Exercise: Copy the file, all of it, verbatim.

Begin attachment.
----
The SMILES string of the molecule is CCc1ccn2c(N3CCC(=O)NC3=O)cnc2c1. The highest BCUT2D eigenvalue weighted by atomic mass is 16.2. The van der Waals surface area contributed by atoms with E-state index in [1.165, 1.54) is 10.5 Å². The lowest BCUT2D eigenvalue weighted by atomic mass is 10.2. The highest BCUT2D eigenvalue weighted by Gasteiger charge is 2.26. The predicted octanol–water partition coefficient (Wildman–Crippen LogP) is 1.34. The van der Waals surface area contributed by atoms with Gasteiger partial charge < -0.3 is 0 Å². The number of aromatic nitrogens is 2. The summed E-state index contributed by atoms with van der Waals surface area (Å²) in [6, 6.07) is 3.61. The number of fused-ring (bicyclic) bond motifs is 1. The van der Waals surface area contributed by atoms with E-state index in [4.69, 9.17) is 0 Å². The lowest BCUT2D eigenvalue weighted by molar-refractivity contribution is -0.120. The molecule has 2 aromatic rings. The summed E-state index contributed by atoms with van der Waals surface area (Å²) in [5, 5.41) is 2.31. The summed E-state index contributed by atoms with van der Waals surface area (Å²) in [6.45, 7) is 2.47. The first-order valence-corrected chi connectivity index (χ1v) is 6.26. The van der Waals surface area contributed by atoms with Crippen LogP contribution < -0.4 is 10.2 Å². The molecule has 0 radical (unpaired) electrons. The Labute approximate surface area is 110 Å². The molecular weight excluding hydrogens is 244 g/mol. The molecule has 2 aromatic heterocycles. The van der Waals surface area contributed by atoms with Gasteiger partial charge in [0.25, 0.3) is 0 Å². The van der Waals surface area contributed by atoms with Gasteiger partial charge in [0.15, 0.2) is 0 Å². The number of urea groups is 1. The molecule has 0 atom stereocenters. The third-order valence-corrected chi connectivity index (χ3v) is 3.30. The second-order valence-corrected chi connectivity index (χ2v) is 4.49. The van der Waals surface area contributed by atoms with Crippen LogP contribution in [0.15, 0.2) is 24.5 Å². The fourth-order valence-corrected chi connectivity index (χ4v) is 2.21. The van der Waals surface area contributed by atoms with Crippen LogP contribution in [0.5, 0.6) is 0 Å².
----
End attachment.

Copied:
The SMILES string of the molecule is CCc1ccn2c(N3CCC(=O)NC3=O)cnc2c1. The highest BCUT2D eigenvalue weighted by atomic mass is 16.2. The van der Waals surface area contributed by atoms with E-state index in [1.165, 1.54) is 10.5 Å². The lowest BCUT2D eigenvalue weighted by atomic mass is 10.2. The highest BCUT2D eigenvalue weighted by Gasteiger charge is 2.26. The predicted octanol–water partition coefficient (Wildman–Crippen LogP) is 1.34. The van der Waals surface area contributed by atoms with Gasteiger partial charge < -0.3 is 0 Å². The number of aromatic nitrogens is 2. The summed E-state index contributed by atoms with van der Waals surface area (Å²) in [6, 6.07) is 3.61. The number of fused-ring (bicyclic) bond motifs is 1. The van der Waals surface area contributed by atoms with E-state index in [4.69, 9.17) is 0 Å². The lowest BCUT2D eigenvalue weighted by molar-refractivity contribution is -0.120. The molecule has 2 aromatic rings. The summed E-state index contributed by atoms with van der Waals surface area (Å²) in [5, 5.41) is 2.31. The summed E-state index contributed by atoms with van der Waals surface area (Å²) in [6.45, 7) is 2.47. The first-order valence-corrected chi connectivity index (χ1v) is 6.26. The van der Waals surface area contributed by atoms with Crippen LogP contribution < -0.4 is 10.2 Å². The molecule has 0 radical (unpaired) electrons. The Labute approximate surface area is 110 Å². The molecular weight excluding hydrogens is 244 g/mol. The molecule has 2 aromatic heterocycles. The van der Waals surface area contributed by atoms with Gasteiger partial charge in [0.25, 0.3) is 0 Å². The van der Waals surface area contributed by atoms with Gasteiger partial charge in [0.15, 0.2) is 0 Å². The number of urea groups is 1. The molecule has 0 atom stereocenters. The third-order valence-corrected chi connectivity index (χ3v) is 3.30. The second-order valence-corrected chi connectivity index (χ2v) is 4.49. The van der Waals surface area contributed by atoms with Crippen LogP contribution in [0.15, 0.2) is 24.5 Å². The fourth-order valence-corrected chi connectivity index (χ4v) is 2.21. The van der Waals surface area contributed by atoms with Crippen LogP contribution in [0.5, 0.6) is 0 Å².